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This is about German Singular "Volk" in English: "Das Volk ist mir zum Kotzen" = "The people make me sick" or "The people makes me sick"?.

It was closed, and the last comment tells what the plural and the singular of "to make" looks like:

"The people" is plural, so they "make me sick." In the singular "My aide makes me sick."

If there are many "peoples" in this world, but just "one German people" (which is meant by the king), then this people must be singular. But another comment tells that "the people" is always plural:

But the short answer is that "people" is always plural in English, even if it's translated from a singular in another language. Such adjustments are common in translation.

Is this just a misunderstanding? Can the question be reopened or at least be moved to English Learners SE?

I flagged the question with more or less the same remark.

Turns out that the question cannot be moved since there is already a question like this at Is people plural?.

After reading that, I still do not know for sure how to put the German sentence in English:

"Das Volk ist mir zum Kotzen" = "The people make me sick" or "The people makes me sick"?

Since it could be that speaking of a "Volk" is just like speaking of the plural people, not of "the [German] people", so that the king just means the "class of the people" as such, something that is not the same as the German people, but something that is near to "the common people" or so.

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  • It is a duplicate of people are/is: which one is correct? (or one on ELL), but there's no good way to close as a duplicate of either right now.
    – Laurel Mod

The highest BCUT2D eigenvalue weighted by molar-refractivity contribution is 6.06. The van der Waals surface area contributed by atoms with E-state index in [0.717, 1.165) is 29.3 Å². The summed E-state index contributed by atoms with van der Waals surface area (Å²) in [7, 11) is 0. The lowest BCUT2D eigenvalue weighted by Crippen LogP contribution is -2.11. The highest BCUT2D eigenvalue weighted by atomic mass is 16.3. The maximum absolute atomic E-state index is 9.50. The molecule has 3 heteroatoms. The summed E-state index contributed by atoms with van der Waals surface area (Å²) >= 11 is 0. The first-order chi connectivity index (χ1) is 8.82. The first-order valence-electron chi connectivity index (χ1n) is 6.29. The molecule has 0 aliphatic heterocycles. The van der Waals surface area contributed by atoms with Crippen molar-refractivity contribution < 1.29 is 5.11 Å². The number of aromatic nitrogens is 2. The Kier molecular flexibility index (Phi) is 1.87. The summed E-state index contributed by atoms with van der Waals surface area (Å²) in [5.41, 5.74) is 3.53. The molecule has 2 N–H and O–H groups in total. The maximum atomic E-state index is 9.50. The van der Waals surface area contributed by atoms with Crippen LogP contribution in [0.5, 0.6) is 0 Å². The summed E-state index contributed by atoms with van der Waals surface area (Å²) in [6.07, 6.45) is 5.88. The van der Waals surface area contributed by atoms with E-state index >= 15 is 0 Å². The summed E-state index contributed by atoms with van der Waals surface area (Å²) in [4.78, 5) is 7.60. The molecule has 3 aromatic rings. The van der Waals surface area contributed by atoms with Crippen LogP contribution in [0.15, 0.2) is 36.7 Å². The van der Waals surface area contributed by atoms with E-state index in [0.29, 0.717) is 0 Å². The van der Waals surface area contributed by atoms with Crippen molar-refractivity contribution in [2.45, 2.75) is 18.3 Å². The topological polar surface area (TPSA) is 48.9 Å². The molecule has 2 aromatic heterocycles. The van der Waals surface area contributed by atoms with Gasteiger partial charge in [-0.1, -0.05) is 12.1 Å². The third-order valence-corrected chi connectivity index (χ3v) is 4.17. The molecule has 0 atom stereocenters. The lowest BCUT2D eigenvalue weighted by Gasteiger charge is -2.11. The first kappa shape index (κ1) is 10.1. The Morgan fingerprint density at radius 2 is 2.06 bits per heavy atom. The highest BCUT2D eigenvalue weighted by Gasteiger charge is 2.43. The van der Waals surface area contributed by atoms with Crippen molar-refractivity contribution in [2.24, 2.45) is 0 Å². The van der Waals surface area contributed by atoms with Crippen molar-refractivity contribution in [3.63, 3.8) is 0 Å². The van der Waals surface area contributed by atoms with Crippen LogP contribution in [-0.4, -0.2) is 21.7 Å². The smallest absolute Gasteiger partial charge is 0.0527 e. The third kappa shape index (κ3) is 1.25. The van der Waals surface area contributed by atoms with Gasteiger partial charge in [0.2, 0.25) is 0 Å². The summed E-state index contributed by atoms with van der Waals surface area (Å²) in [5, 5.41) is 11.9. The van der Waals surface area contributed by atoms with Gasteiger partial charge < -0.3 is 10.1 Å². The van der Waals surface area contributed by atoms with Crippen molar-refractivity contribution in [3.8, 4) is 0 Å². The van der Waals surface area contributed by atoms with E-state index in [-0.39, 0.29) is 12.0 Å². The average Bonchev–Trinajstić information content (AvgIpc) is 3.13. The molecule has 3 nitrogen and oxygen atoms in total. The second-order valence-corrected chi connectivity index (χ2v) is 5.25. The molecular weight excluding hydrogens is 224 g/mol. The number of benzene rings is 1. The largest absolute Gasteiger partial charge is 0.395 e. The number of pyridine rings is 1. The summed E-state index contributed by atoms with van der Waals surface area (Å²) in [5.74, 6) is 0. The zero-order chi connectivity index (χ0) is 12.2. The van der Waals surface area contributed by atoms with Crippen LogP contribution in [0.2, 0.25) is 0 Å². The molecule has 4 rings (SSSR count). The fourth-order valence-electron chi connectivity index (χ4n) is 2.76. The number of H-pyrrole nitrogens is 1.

Commented Jul 2, 2023 at 18:04
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    @Laurel on ELL, that question is really just about the question whether it is plural. Of course it is, if you mean "the people" as many persons in a group. But I mean the people as a singular, in the sense of the whole population, "there is just one German people" for example. Then, it is singular. I do not see this covered in this question on ELL. What is "the peoples"? Plural-Plural? For example in: panslavism = "all slavic peoples stick together".
    – ETathome
    Commented Jul 2, 2023 at 18:14
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    @Laurel I just see that this is not covered by the question, but by the first answer: "Longer answer: There is a specific circumstance when the word people is used with a singular sense. It's when it's being used to describe an entire nation/tribe. This is the only time the word people can have the plural form of peoples; any other time, the word is plural and hence can have no plural form."
    – ETathome
    Commented Jul 2, 2023 at 18:17
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    @Laurel Then I still do not understand why it was commented by two people that people is plural. This is simply wrong, it can also be singular. And I obviously meant this singular people from the start.
    – ETathome
    Commented Jul 2, 2023 at 18:18